TEHRAN (FNA)- Moscow is monitoring how the situation unfolds regarding the possible deployment of Saudi military forces to Syria, Kremlin spokesman Dmity Peskov said Friday.
Earlier in the day, the Guardian newspaper reported that Saudi Arabia could send thousands of ground forces to Syria, most likely in coordination with Turkey, in order to allegedly take part in the fight against ISIL, Sputnik reported.
"Naturally, we are carefully monitoring the situation,” Peskov said.
He added that the Kremlin currently does not have any facts confirming the validity of the reports on the Saudi plans.
Moscow has been conducting air strikes against ISIL and Nusra Front targets in Syria since September 30, at Damascus' request.
Riyadh has been a nominal member of the US-led coalition that has been launching airstrikes against Daesh in Syria since September 2014, without the permission of Damascus or the United Nations. In December 2015, Saudi Arabia started its own Muslim 34-nation coalition to allegedly fight Islamic extremism.
Daesh or ISIL/ISIS is a Wahhabi group mentored by Saudi Arabia and has been blacklisted as a terrorist group everywhere in the world, including the United States and Russia, but Saudi Arabia.
Saudi Arabia has offered to send ground troops to the Syrian battlefield to ostensibly fight against Daesh, but Riyadh will in fact assist terrorist groups in the war-torn Arab country, Akil Mahfoud, chief of the foreign relations department at the Syrian Ministry of Higher Education, told RIA Novosti.
The oil kingdom "will provide extensive support to al-Nusra Front, Ahrar ash-Sham and the like under the guise of fighting Daesh," he said. "Any intervention in Syria will undoubtedly be carried out to change the course of the war in the country. It will hinder the success of the Syrian Arab Army. And those, who will come, will not be against Daesh regardless of what Turkey and Saudi Arabia claim."
The political scientist maintains that Riyadh has contemplated sending its army to Syria because Damascus-led forces, assisted by Russian warplanes and Hezbollah fighters, have lately been on an offensive, while terrorist groups are losing. The SAA has recently scored major victories in the provinces of Aleppo, Latakia and Daraa.
Palestinian refugee camp, near the port-city of Sidon, southern
"Among other things [the Saudis] don't like that the United States and Russia see eye to eye on several issues. [Riyadh] needs a Turkish or Saudi adventure in Syria to upset the power balance on the battlefield and in politics," Mahfoud added.
On Thursday, Riyadh announced that it was "ready to participate" in a ground campaign in Syria if the US-led coalition choses to launch it. The Saudis are rumored to be willing to deploy special operations forces. The move will apparently be carried out in coordination with Turkey.
The head of the State Duma committee, Pavel Krasheninnikov, says Riyadh has to get official permission from the Syrian government before any military operation in the Arab country. But unlike Russia, the United States has welcomed the Saudi offer to send ground troops to Syria. US Defense Secretary Ashton Carter says the offer will be discussed with his Saudi counterpart in Brussels next week. Saudi Arabia has announced it's ready to join the so-called US-led coalition against Daesh. Damascus accuses Saudi Arabia, Turkey and Qatar of funding and arming anti-Syria terrorist groups including Daesh.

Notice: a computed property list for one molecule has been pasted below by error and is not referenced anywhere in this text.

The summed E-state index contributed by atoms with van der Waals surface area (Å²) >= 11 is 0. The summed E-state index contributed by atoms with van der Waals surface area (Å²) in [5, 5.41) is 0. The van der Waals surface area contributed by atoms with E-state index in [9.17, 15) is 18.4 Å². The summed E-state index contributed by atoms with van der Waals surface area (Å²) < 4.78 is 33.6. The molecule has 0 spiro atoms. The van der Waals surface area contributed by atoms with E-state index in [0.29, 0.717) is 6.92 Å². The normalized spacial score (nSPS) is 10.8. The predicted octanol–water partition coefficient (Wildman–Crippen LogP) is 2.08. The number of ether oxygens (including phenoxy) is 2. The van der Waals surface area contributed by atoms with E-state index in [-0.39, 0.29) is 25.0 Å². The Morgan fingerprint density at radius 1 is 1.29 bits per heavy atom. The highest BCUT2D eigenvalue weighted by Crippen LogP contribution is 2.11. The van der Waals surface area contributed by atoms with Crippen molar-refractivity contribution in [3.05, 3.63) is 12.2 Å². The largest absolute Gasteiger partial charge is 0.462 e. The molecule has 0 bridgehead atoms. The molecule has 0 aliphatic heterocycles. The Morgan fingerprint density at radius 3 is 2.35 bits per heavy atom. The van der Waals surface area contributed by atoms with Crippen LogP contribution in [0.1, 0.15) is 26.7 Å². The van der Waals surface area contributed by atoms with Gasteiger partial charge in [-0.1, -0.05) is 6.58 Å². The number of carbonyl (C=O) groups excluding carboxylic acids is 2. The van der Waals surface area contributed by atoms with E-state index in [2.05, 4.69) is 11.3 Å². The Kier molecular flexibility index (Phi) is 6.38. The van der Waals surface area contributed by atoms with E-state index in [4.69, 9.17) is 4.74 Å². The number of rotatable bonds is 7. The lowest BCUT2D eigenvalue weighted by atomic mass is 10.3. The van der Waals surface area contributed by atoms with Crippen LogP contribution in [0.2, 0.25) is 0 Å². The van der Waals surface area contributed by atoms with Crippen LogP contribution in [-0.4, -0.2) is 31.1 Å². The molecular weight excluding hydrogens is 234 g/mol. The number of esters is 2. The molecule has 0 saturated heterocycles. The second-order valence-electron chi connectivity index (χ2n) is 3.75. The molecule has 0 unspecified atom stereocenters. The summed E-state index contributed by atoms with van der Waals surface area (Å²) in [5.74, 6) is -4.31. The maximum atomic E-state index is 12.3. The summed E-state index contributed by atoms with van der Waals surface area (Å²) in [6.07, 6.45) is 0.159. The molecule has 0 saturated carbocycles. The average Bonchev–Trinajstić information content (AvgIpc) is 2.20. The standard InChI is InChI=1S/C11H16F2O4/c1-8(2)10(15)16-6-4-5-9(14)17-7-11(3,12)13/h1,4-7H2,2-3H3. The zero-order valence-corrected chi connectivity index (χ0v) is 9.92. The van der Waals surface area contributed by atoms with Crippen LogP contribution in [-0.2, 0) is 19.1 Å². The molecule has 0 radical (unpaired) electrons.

On Thursday we brought you the latest from Syria, where Hezbollah and the IRGC have encircled Aleppo and cut off rebel supply lines to Turkey.
It was months in the making, but it now appears that the city - Syria’s second largest - will soon be retaken by forces loyal to Bashar al-Assad. As we’ve explained in the past, that would effectively restore the President’s grip on power as he would effectively control most of the country’s urban centers - even if that “control” is tenuous.
Eastern Syria is of course a different story entirely, as ISIS is dug in at Raqqa, the group’s self-styled capital. If the rebels lose Aleppo, it will represent a huge blow to the effort to topple Assad’s government. Saudi Arabia and Turkey know this, which is presumably why Erdogan was busy criticizing the Russian airstrikes that have facilitated the Hezbollah advance yesterday and why Riyadh now says it’s prepared to send in ground troops (to “fight ISIS”).
Now, as the Russian air campaign continues unabated and Shiite fighters advance on the city, civilians are fleeing what they anticipate will be a bloody battle.
"The Russian (air) cover continues night and day, there were more than 250 air strikes on this area in one day," Hassan Haj Ali, head of Liwa Suqour al-Jabal, a group that fights under the umbrella of the Free Syrian Army, said.
“Tens of thousands of Syrians fled an intensifying Russian assault around Aleppo on Friday, and aid workers said they feared the city which once held two million people could soon fall under a full government siege,” Reuters writes. “The last 24 hours saw government troops and their Lebanese and Iranian allies fully encircle the countryside north of Aleppo and cut off the main supply route linking the city - Syria's largest before the war - to Turkey [who says] the aim is to starve the population into submission.”
Now obviously that’s ridiculous. The “aim” is to keep the rebels (some of whom are ISIS fighters) from obtaining guns and TOWs from Turkey where the government in Ankara is desperate to salvage whatever’s left of the effort to oust Assad.
In any event, the fighting looks set to create a new wave of refugees bound first for Turkey and ultimately for a beleaguered Western Europe.
“Video footage showed thousands of people, mostly women, children and the elderly, massing at the Bab al-Salam border crossing,” Reuters continues. “Men carried luggage on top of their heads, and the elderly and those unable to walk were brought in wheelchairs.”
Here are the visuals: